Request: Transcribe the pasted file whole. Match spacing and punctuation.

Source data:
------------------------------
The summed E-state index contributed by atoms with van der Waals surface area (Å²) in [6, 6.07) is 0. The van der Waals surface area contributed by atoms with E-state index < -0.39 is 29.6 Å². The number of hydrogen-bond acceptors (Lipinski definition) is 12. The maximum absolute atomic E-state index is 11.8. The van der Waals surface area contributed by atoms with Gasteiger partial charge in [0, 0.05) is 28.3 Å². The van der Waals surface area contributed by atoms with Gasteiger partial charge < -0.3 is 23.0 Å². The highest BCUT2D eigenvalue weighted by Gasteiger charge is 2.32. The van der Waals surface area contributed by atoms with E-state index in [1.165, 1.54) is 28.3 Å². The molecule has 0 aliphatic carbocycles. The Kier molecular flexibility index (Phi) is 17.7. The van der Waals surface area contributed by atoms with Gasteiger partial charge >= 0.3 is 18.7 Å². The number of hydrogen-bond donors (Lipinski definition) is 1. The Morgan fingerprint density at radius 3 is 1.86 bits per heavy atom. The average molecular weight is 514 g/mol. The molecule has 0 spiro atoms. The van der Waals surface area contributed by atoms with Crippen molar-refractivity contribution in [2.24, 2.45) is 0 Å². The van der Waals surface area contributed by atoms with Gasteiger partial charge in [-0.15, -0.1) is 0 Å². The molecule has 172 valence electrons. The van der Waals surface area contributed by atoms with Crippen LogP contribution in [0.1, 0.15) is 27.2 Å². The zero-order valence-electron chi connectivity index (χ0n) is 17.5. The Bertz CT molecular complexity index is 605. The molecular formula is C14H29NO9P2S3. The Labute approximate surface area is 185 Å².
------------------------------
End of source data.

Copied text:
The summed E-state index contributed by atoms with van der Waals surface area (Å²) in [6, 6.07) is 0. The van der Waals surface area contributed by atoms with E-state index < -0.39 is 29.6 Å². The number of hydrogen-bond acceptors (Lipinski definition) is 12. The maximum absolute atomic E-state index is 11.8. The van der Waals surface area contributed by atoms with Gasteiger partial charge in [0, 0.05) is 28.3 Å². The van der Waals surface area contributed by atoms with Gasteiger partial charge < -0.3 is 23.0 Å². The highest BCUT2D eigenvalue weighted by Gasteiger charge is 2.32. The van der Waals surface area contributed by atoms with E-state index in [1.165, 1.54) is 28.3 Å². The molecule has 0 aliphatic carbocycles. The Kier molecular flexibility index (Phi) is 17.7. The van der Waals surface area contributed by atoms with Gasteiger partial charge >= 0.3 is 18.7 Å². The number of hydrogen-bond donors (Lipinski definition) is 1. The Morgan fingerprint density at radius 3 is 1.86 bits per heavy atom. The average molecular weight is 514 g/mol. The molecule has 0 spiro atoms. The van der Waals surface area contributed by atoms with Crippen molar-refractivity contribution in [2.24, 2.45) is 0 Å². The van der Waals surface area contributed by atoms with Gasteiger partial charge in [-0.15, -0.1) is 0 Å². The molecule has 172 valence electrons. The van der Waals surface area contributed by atoms with Crippen LogP contribution in [0.1, 0.15) is 27.2 Å². The zero-order valence-electron chi connectivity index (χ0n) is 17.5. The Bertz CT molecular complexity index is 605. The molecular formula is C14H29NO9P2S3. The Labute approximate surface area is 185 Å².